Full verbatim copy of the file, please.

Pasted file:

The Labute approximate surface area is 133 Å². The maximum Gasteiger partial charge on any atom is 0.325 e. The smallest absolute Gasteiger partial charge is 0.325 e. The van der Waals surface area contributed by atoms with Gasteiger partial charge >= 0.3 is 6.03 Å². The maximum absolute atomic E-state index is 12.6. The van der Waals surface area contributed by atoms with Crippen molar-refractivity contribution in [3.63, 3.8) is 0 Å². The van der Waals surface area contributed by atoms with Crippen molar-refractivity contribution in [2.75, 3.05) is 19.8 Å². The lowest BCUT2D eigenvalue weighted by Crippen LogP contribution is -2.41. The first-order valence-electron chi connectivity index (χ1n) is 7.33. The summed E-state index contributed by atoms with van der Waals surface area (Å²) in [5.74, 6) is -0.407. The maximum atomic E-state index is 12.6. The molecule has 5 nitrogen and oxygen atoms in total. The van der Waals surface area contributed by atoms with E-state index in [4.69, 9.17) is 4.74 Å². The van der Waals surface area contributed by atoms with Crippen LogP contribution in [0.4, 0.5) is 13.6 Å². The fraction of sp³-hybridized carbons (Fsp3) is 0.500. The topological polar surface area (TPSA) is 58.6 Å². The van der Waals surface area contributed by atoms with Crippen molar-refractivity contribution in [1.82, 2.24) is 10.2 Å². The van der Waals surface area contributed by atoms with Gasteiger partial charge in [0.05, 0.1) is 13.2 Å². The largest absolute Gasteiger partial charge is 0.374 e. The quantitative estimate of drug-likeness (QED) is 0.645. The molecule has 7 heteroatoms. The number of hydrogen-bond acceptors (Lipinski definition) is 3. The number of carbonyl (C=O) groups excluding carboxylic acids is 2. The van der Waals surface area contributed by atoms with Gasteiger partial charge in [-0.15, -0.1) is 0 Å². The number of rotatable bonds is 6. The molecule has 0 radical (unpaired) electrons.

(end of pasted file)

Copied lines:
The Labute approximate surface area is 133 Å². The maximum Gasteiger partial charge on any atom is 0.325 e. The smallest absolute Gasteiger partial charge is 0.325 e. The van der Waals surface area contributed by atoms with Gasteiger partial charge >= 0.3 is 6.03 Å². The maximum absolute atomic E-state index is 12.6. The van der Waals surface area contributed by atoms with Crippen molar-refractivity contribution in [3.63, 3.8) is 0 Å². The van der Waals surface area contributed by atoms with Crippen molar-refractivity contribution in [2.75, 3.05) is 19.8 Å². The lowest BCUT2D eigenvalue weighted by Crippen LogP contribution is -2.41. The first-order valence-electron chi connectivity index (χ1n) is 7.33. The summed E-state index contributed by atoms with van der Waals surface area (Å²) in [5.74, 6) is -0.407. The maximum atomic E-state index is 12.6. The molecule has 5 nitrogen and oxygen atoms in total. The van der Waals surface area contributed by atoms with E-state index in [4.69, 9.17) is 4.74 Å². The van der Waals surface area contributed by atoms with Crippen LogP contribution in [0.4, 0.5) is 13.6 Å². The fraction of sp³-hybridized carbons (Fsp3) is 0.500. The topological polar surface area (TPSA) is 58.6 Å². The van der Waals surface area contributed by atoms with Crippen molar-refractivity contribution in [1.82, 2.24) is 10.2 Å². The van der Waals surface area contributed by atoms with Gasteiger partial charge in [0.05, 0.1) is 13.2 Å². The largest absolute Gasteiger partial charge is 0.374 e. The quantitative estimate of drug-likeness (QED) is 0.645. The molecule has 7 heteroatoms. The number of hydrogen-bond acceptors (Lipinski definition) is 3. The number of carbonyl (C=O) groups excluding carboxylic acids is 2. The van der Waals surface area contributed by atoms with Gasteiger partial charge in [-0.15, -0.1) is 0 Å². The number of rotatable bonds is 6. The molecule has 0 radical (unpaired) electrons.